1. Have clear, well-defined and realistic goals. Write your goals down so you stay on your path.
2. Outline a program. Ask yourself, “How am I going to make this work? Will I ride six days a week? Have my trainer ride? How many lessons will I take?” Know what you can do, and what you will do, as well as what is necessary for your horse and your goals.
3. Work with somebody. Even at the highest levels, we need someone to help us out, whether it is to ride the horse or just provide a pair of eyes on the ground.
4. Choose the right horse. To have a successful dressage partnership, one of the partners, either the rider or the horse, must have experience. It is very difficult to have an inexperienced rider with an inexperienced horse. Sometimes people over buy and then can’t handle the horse or the movement. Or they try to save money and buy lesser movement and it won’t work.
5. Spend as much time as you can with your horse. It is impossible to do what you need to do with your horse in just a half an hour. I deeply believe the more time you spend with your horse, both walking him in-hand and in the saddle as well, the better he will perform. You can’t expect a horse to be fit and perform well with just 30 minutes of work a day.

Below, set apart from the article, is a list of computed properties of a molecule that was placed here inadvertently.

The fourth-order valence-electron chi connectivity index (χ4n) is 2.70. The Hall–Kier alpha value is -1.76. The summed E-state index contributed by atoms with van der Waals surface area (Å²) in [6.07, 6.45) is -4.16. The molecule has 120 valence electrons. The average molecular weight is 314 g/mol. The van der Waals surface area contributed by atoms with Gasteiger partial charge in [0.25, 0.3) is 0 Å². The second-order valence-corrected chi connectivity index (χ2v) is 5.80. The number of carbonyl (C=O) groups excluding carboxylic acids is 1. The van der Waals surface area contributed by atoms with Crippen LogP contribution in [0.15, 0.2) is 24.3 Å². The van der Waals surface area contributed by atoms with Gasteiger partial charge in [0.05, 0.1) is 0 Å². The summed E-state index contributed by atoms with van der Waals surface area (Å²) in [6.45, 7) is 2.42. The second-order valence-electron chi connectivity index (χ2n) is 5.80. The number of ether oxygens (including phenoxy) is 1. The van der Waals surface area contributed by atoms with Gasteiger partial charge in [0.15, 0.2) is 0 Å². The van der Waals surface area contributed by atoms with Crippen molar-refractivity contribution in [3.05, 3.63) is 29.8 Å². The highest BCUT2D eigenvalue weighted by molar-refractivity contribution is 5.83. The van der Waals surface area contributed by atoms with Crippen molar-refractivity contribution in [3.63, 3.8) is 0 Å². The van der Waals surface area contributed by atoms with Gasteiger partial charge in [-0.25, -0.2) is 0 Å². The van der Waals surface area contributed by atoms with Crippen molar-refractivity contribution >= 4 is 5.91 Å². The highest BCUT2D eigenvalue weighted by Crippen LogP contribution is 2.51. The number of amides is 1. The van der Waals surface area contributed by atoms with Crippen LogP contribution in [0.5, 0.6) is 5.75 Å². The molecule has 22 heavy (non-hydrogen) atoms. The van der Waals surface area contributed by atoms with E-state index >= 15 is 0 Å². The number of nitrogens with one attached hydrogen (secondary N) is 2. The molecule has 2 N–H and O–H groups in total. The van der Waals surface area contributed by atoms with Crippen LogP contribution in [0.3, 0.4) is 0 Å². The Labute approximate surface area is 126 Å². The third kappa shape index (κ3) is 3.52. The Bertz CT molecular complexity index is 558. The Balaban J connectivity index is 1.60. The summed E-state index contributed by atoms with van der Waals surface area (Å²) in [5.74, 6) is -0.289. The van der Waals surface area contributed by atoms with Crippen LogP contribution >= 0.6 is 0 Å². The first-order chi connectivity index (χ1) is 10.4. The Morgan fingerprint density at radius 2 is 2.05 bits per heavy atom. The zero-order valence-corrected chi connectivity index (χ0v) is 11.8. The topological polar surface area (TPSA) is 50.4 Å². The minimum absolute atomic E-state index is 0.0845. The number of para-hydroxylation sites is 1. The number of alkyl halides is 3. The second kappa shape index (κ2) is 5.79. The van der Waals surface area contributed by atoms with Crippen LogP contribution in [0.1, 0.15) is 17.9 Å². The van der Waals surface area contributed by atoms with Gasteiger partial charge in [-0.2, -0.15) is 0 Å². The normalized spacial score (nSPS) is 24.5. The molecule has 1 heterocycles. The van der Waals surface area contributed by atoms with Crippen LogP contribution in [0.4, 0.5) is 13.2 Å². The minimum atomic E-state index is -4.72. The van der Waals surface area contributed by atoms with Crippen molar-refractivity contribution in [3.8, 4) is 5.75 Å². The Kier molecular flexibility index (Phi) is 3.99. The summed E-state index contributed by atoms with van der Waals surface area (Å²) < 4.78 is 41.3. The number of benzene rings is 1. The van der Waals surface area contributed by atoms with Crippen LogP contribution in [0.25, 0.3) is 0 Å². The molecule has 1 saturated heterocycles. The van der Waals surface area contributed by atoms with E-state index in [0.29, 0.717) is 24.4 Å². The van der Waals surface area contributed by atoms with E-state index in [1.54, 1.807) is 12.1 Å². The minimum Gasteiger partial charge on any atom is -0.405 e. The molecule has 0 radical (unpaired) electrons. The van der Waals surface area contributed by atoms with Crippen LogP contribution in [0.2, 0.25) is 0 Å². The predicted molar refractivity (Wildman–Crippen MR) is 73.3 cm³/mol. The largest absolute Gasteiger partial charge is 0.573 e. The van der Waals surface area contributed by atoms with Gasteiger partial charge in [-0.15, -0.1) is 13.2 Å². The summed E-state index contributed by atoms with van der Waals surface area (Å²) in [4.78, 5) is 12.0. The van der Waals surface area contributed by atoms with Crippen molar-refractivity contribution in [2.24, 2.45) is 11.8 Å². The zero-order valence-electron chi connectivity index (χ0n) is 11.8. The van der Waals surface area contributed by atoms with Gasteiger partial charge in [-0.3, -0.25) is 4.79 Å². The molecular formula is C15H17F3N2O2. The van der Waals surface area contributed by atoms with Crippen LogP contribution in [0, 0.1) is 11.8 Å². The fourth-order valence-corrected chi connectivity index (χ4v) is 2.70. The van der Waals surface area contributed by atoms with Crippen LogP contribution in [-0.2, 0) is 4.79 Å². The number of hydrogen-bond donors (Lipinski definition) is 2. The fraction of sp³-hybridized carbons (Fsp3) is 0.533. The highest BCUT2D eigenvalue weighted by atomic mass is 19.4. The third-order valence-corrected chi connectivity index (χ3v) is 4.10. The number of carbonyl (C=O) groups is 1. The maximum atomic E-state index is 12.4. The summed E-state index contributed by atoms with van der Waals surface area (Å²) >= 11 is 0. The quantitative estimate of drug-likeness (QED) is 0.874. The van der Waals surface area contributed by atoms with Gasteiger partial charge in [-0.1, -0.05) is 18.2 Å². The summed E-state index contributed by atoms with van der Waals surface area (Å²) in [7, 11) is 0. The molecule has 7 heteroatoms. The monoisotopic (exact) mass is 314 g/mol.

6. Have reasonable expectations. Remember, your horse is an individual, too, and each day will be different. If you expect your horse to perform his best every single day, you will be disappointed.
7. Make sure your routine provides appropriate exercise, both physical and mental. Some of my horses, for example, can’t be turned out. I can’t expect them to be happy if they only go out to work 45 minutes each day. So, they are hand-walked as well. Also, don’t ask the horse to perform movements every day. It is too demanding.
8. Observe your horse to assess his needs. Even if he is turned out, he may require more. Some horses don’t do anything in the paddock and these horses need additional exercise.
9. Build a team. I realize that this is difficult for the adult amateur, but I always encourage people to be part of a group that can provide support. If you can, board your horse at a barn where good farriers, trainers and saddle fitters go. It is harder to get them to visit a barn for just a single horse.
10. Have patience, respect for your horse, determination and dedication. You must want it to work, not just wish for it.
Dr. Cesar Parra is an avid competitor and was the 2006 Grand Prix Champion at Dressage at Devon on Galant du Serein. He rode in the 2005 FEI World Cup Finals and in the 2004 Athens Olympic Games. He placed fourth in the Pan-American Games in 2003. Dr. Parra has participated in several USDF training conferences and other workshops, most recently the 2006 USDF Trainers Conference with Hubertus Schmidt. A native of Colombia, he is trained as a pediatric dentist but chose to give up his career in dentistry to return full-time to his first love, horses. He teaches and trains at Piaffe-Performance in White House Station, N.J., and Jupiter, Fla.